As with any kind of application, a web application depends on the other layers of the technology stack that support it, including the application or web server, operating system, and networking infrastructure. An attacker may target any of these components. Compromising the technology on which an application depends very often enables an attacker to fully compromise the application itself.
Most attacks in this category are outside the scope of a book about attacking web applications. One exception to this is attacks that target the application and web server layers, as well as any relevant application-layer defenses. Inline defenses are commonly employed to help secure web applications and identify attacks. Circumventing these defenses is a key step in compromising the application.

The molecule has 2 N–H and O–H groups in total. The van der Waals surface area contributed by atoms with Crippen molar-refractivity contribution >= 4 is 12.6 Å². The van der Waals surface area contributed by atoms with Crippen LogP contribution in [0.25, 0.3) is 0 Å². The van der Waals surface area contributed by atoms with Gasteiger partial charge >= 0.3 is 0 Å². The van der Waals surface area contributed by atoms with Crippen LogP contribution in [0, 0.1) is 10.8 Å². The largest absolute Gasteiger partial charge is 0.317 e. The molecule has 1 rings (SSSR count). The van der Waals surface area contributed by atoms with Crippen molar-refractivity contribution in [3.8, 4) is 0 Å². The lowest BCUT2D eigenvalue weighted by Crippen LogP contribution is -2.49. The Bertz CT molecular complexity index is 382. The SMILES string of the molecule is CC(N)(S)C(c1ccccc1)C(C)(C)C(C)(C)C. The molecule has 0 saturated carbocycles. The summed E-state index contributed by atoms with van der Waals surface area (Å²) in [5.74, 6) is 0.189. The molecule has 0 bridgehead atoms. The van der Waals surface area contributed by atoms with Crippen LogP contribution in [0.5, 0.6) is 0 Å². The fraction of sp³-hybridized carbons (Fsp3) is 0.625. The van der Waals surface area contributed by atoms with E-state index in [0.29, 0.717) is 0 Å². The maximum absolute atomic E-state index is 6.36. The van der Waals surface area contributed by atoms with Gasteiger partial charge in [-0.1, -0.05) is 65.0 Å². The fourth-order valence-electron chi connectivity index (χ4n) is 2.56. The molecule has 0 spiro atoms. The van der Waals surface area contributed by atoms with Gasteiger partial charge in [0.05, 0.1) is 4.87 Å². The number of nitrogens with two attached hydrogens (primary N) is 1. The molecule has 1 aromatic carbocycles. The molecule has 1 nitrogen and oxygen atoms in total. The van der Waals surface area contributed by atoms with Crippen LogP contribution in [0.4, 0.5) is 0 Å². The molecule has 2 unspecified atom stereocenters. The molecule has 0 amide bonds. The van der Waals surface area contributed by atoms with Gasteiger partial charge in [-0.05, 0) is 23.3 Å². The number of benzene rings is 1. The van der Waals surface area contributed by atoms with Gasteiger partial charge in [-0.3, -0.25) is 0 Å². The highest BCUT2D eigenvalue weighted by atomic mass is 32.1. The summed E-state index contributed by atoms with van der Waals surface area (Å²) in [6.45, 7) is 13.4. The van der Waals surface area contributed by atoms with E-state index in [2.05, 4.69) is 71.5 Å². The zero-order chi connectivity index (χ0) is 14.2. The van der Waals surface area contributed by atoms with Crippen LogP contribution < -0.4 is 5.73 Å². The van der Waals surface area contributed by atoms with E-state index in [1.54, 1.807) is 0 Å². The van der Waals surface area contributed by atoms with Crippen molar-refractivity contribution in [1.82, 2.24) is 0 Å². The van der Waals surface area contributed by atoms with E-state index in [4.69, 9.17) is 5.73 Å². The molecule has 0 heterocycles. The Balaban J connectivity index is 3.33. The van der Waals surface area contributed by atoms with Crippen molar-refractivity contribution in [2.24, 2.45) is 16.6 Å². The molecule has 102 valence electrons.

So far we have not drawn a distinction between a web server and an application server, because the attacks have targeted application functionality, irrespective of how it is provided. In reality, much of the presentation layer, communication with back-end components, and the core security framework may be managed by the application container. This may give additional scope to an attack. Clearly any vulnerability in the technologies that deliver this framework will be of interest to an attacker if they can be used to directly compromise the application.
This chapter focuses on ways of leveraging defects at the application server layer from an Internet perspective ...